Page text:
Context: The ability to self-monitor one's performance in clinical settings is a critical determinant of safe and effective practice. Various studies have shown this form of self-regulation to be more trustworthy than aggregate judgements (i.e. Read More

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http://dx.doi.org/10.1111/medu.13801DOI Listing
February 2019

Bridging the cultural divide? Exploring school pupils' perceptions of medicine.

Med Educ 2019 Feb 14. Epub 2019 Feb 14.

Centre for Medical Education, Institute of Health Sciences Education, Barts and The London School of Medicine and Dentistry, Queen Mary University of London, London, UK.

Context: Literature published around a decade ago demonstrated that UK individuals from non-traditional groups may not consider, or aspire to, medicine because of sociocultural barriers and instead may perceive medicine as 'not for the likes of me'. Since this time, the UK higher education landscape has undergone significant change, with an increased emphasis on student choice and widening access (WA) initiatives. Consequently, the present study looks anew at the perceptions of medicine held by school pupils from non-traditional backgrounds to assess whether sociocultural factors remain a major barrier to medicine. Read More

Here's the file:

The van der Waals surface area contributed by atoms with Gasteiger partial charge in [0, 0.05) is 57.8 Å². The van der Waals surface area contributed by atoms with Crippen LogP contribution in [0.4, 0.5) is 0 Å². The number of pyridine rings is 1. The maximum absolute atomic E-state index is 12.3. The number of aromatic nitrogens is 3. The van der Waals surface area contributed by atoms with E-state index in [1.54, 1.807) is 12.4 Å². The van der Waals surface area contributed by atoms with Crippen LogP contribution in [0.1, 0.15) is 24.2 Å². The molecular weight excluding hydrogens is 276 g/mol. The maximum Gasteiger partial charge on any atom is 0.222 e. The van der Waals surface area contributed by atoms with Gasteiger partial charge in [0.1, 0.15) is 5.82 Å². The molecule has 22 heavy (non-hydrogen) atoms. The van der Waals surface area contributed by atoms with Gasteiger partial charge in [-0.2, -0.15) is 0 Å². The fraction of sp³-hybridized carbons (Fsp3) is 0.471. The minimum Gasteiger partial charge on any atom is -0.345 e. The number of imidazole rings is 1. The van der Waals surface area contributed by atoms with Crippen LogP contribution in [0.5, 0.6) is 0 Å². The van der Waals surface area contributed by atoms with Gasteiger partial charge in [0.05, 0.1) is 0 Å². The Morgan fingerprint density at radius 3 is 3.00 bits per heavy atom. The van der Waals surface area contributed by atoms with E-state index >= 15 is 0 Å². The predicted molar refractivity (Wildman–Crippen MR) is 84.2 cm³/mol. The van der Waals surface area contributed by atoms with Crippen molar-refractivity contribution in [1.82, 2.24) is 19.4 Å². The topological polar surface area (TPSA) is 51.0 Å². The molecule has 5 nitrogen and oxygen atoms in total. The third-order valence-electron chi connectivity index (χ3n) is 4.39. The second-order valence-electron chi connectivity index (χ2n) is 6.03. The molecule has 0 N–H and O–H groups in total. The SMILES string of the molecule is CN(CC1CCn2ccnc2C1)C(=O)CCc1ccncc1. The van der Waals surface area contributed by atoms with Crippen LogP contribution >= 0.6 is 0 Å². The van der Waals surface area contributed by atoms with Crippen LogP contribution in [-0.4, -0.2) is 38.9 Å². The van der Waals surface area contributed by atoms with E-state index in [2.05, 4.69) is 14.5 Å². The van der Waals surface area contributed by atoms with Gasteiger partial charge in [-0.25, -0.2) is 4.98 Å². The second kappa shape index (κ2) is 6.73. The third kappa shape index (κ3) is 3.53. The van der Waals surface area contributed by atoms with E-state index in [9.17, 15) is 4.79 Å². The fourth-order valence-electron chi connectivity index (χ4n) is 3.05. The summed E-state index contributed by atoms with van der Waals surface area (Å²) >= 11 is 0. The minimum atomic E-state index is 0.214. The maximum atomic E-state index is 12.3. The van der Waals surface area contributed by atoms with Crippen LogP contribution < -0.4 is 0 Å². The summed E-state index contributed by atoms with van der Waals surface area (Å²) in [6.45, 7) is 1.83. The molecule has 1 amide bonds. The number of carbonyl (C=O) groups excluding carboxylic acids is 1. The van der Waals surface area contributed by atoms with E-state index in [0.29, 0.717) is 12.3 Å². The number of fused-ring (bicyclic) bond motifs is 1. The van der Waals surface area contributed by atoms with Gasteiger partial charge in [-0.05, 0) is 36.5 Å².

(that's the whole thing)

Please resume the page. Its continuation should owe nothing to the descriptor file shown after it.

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http://dx.doi.org/10.1111/medu.13805DOI Listing
February 2019

Predictors of self-perceived cultural responsiveness in entry-level physiotherapy students in Australia and Aotearoa New Zealand.

BMC Med Educ 2019 Feb 13;19(1):56. Epub 2019 Feb 13.

School of Science and Health, Western Sydney University, Penrith, NSW, 2751, Australia.

Background: Ensuring physiotherapy students are well prepared to work safely and effectively in culturally diverse societies upon graduation is vital. Therefore, determining whether physiotherapy programs are effectively developing the cultural responsiveness of students is essential. This study aimed to evaluate the level of self-perceived cultural responsiveness of entry level physiotherapy students during their training, and explore the factors that might be associated with these levels. Read More

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http://dx.doi.org/10.1186/s12909-019-1487-0DOI Listing
February 2019

A pilot study of a pharmacist-led prescribing program for final-year medical students.

BMC Med Educ 2019 Feb 12;19(1):54. Epub 2019 Feb 12.

School of Medicine and Public Health, Faculty of Health, University of Newcastle, Newcastle, Australia.

Background: Junior doctors undertake a significant amount of prescribing; however, they are not well prepared for this, and report they would like more training in their undergraduate courses. To address this we tested a pharmacist-led prescribing program for final-year medical students.

Methods: Sixteen final-year students took part in the program. Read More

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http://dx.doi.org/10.1186/s12909-019-1486-1DOI Listing
February 2019

Professional identity formation of female doctors in Japan - gap between the married and unmarried.

BMC Med Educ 2019 Feb 12;19(1):55. Epub 2019 Feb 12.

Medical Education Center, Kyoto University Graduate School of Medicine, Kyoto, Japan.